Jeffrey Gorman and Larra Overton sat down with Anthony Castonzo on this week's episode of the Colts Official Podcast. There's a ton of good, insightful, enjoyable conversation in the podcast, so be sure to listen to the whole thing.
A few highlights from the longtime Colts left tackle:
On Adjusting To Life After Football:
It's definitely an adjustment having free time in the afternoons. I still work out and get after it pretty good in the morning and I still kind of have my regimented meals and everything. But there's a little bit of a gap in that afternoon area where I'm like, huh, what to do, what to do? I find myself doing some crosswords or watching some TV. I like to get outside, as the weather gets nice go for a bike ride or go for a walk or something.
I've been finding things to fill my time with and it's definitely a different feeling. Although at this time of the year in the offseason it would kind of be like that anyways. I haven't really felt the full weight of it yet because that'll happen during the season when it just continues.
It's interesting just how much different the training can be too because everything that I do in training now is to make sure my body is functional and working properly. And it's not like — I guess the one thing that I have now that I never had before is just time. I don't have to be worried about, well, if I'm worried about my functionality too much then I'm worried about my ability to push weight at this level because I had to do that. I don't have to do that anymore so everything I do is just about getting my body to feel good and be able to last for the many, many years — hopefully my body doesn't start breaking down in my 50's like you hear those horror stories. That's the idea.
That is going to be the most difficult thing that I'm finding out. I'm going to have to find something competitive to get into, like very competitive, because it's that fire. I don't have the outlet for it anymore with football. Even the super hardcore training is an outlet for it. Just little things, I'll start to grit my teeth and I'll be like man, I really need to outlet this somewhere. I'm currently in the process of trying to find something athletic, competitive that I can do. Because I'm still actually rehabbing my ankle too from the surgery I had after the season.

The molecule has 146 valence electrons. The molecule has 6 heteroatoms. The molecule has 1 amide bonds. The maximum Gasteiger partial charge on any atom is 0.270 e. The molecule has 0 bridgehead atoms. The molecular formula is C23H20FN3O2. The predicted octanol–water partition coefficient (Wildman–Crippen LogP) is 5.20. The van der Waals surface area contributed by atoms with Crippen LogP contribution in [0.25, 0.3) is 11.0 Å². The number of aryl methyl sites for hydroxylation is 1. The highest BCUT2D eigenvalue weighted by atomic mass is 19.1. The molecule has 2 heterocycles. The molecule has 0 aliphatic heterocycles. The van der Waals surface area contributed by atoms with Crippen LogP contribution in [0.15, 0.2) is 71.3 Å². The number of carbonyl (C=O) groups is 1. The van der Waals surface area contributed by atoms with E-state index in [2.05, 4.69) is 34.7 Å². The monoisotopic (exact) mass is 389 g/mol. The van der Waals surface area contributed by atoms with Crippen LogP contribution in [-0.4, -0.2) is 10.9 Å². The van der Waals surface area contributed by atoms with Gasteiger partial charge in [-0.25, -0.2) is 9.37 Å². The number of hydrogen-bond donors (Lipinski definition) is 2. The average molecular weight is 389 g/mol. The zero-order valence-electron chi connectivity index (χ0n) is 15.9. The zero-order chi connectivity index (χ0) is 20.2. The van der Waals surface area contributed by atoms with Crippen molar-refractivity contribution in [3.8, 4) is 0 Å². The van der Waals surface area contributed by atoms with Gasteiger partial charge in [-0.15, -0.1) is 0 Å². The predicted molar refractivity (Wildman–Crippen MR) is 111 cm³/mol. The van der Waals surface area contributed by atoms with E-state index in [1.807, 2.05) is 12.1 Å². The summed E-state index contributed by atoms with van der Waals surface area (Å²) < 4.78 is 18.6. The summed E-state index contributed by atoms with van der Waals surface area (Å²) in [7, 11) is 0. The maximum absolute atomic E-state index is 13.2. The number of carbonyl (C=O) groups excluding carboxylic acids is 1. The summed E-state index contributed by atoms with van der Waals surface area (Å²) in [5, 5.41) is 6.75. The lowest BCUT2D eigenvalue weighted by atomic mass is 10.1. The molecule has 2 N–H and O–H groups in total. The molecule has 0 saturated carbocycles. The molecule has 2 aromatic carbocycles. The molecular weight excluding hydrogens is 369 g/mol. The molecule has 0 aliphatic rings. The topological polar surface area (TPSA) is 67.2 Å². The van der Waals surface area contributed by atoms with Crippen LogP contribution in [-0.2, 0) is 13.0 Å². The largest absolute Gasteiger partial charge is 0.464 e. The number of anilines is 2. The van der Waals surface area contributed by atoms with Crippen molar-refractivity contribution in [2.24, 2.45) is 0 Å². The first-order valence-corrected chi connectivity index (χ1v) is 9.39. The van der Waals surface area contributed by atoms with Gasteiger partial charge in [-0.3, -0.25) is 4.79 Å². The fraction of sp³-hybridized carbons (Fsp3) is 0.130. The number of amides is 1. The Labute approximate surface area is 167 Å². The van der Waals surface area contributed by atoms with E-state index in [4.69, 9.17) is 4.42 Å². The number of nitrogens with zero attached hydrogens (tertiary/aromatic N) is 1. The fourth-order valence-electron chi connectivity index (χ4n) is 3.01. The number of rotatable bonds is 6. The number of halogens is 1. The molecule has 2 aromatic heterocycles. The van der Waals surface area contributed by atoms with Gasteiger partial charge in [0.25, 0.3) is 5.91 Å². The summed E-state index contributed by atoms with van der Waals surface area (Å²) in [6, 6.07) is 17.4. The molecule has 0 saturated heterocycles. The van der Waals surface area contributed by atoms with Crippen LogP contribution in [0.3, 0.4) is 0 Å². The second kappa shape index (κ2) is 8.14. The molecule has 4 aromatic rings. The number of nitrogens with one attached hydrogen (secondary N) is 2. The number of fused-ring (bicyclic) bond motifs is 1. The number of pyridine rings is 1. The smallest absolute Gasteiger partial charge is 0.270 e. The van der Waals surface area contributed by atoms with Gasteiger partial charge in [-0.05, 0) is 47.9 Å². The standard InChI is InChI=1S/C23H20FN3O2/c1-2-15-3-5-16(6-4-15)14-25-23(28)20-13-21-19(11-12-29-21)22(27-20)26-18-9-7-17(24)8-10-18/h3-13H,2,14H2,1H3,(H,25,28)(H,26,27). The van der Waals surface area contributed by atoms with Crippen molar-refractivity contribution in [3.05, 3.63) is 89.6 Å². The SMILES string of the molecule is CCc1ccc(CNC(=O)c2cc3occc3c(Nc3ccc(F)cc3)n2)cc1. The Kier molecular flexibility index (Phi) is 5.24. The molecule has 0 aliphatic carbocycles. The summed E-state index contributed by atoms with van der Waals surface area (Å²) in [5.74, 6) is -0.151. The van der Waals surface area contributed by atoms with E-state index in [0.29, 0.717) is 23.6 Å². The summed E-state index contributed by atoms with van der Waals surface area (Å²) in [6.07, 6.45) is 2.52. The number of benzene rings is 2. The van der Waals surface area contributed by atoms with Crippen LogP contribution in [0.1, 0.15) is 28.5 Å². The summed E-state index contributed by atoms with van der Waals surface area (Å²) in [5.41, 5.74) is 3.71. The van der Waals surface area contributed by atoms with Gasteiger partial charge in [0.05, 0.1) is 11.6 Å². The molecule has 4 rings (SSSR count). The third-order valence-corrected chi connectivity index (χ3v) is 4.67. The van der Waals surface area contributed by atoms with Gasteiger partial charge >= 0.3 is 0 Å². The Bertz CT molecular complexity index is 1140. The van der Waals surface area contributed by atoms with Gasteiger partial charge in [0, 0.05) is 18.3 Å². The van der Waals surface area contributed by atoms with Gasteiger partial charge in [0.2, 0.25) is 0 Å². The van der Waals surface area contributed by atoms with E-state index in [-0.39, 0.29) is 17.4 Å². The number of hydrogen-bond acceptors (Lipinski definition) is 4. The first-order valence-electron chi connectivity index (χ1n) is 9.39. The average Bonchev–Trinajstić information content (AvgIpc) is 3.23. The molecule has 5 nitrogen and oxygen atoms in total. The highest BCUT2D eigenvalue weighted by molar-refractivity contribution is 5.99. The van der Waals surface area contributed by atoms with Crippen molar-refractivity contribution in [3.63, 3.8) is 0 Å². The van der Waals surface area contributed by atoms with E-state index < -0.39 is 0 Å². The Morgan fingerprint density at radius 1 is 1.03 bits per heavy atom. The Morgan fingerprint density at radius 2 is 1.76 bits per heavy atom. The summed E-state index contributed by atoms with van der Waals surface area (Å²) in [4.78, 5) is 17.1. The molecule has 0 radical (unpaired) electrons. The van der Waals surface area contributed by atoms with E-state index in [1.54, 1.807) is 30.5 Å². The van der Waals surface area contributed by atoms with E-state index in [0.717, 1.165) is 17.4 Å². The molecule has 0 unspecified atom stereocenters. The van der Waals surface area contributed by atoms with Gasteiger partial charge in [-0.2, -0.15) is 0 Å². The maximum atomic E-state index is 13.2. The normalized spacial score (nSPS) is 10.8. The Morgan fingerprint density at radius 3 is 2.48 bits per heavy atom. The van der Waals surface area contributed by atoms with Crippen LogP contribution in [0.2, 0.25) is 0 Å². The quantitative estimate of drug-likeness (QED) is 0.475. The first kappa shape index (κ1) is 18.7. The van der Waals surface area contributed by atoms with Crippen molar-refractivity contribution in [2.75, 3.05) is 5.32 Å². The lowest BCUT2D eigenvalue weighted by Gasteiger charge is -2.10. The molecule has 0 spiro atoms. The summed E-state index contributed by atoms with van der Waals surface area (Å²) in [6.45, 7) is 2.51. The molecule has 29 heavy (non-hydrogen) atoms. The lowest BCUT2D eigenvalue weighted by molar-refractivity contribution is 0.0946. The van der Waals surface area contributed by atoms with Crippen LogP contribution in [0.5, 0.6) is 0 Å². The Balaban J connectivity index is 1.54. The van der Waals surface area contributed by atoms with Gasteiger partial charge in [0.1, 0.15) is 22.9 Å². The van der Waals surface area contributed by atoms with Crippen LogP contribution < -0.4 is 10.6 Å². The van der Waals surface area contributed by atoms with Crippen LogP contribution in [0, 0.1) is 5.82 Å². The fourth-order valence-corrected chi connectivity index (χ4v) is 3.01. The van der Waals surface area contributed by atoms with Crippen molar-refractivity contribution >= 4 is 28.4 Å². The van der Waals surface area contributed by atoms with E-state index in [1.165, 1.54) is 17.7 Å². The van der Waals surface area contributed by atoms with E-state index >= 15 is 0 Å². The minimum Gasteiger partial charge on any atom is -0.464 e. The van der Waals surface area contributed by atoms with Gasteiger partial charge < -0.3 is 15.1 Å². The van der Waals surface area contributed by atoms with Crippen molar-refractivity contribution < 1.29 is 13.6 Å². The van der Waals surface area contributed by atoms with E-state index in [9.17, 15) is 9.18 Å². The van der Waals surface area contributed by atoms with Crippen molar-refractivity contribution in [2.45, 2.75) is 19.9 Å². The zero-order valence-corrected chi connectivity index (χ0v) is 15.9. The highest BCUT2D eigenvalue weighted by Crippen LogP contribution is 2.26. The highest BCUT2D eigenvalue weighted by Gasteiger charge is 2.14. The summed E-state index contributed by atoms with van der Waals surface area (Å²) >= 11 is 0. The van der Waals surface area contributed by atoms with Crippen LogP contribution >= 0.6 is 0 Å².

So once I'm done with that I can get back into some competitive stuff and get that outlet. That's the one thing that I didn't expect was just how therapeutic football was for me throughout all those years. That's going to be an adjustment for sure.
On His Advice for Eric Fisher:
If I was talking to him, I'd say just focus on getting your injury right and focus on your technique and make sure when you come back you're ready to block guys across from you. Because the beautiful thing about a tackle and a quarterback's rapport is, if that tackle's blocking the guy across from him one-on-one, nothing else really matters. That's the beautiful thing. If you're locking down the defensive end, the quarterback can be doing whatever he wants back there and you're good. I think it's going to be a big thing for him focusing on himself and getting back to 100 percent and then being able to play at his highest level. And then I think Carson will get real comfortable real fast if knows his tackle is blocking the guy across from him.
On What He's Most Proud Of From His Playing Career:
The thing I'm the most proud of is when I had setbacks, whether it was something that I couldn't figure out with my technique or an injury or something like that, I'm really proud of the fact that my reaction was always to work harder and to fix it. There was never any kind of wallowing in self-pity or thinking oh, this is — I guess just my reaction to adversity is what I'm most proud of in my career, that at the end of the day my reaction was always, well, if I work harder I will be able to fix it eventually and usually that led to success.
On Frank Reich:
Coach Reich is a players coach first and foremost. He listens to the players. He asks for your opinion. If something's not working he doesn't think he has all the answers. He looks for input. He's a manager of people more than he is a dictator is, I guess, the way I would put it. And the fact that he takes the input — he's not always going to agree with what you say and he's not always going to implement it, but the fact that he takes opinions from everywhere and he tries to create the best atmosphere, and he's trying to constantly gain more knowledge. There's never a complacency with him. It's always trying to get better at what he does while trying to make people better at what they do. It's really just a good atmosphere to play in.
On Who The Next Host of "Jeopardy!" Should Be:
"There is no correct choice other than Ken Jennings. He has earned it. He is the best of all time and it's not like he's the best of all time and he's an okay host. He's really good at hosting. He's just the logical choice to take the reins in my opinion."
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There's plenty more in the episode, like a story about a raw steak, how Castonzo watches Colts games from his couch and how Aaron Rodgers did as the fill-in host of "Jeopardy!"
As Colts left tackle announces Anthony Castonzo announces his retirement from the NFL, look back at some of his best moments with Indianapolis.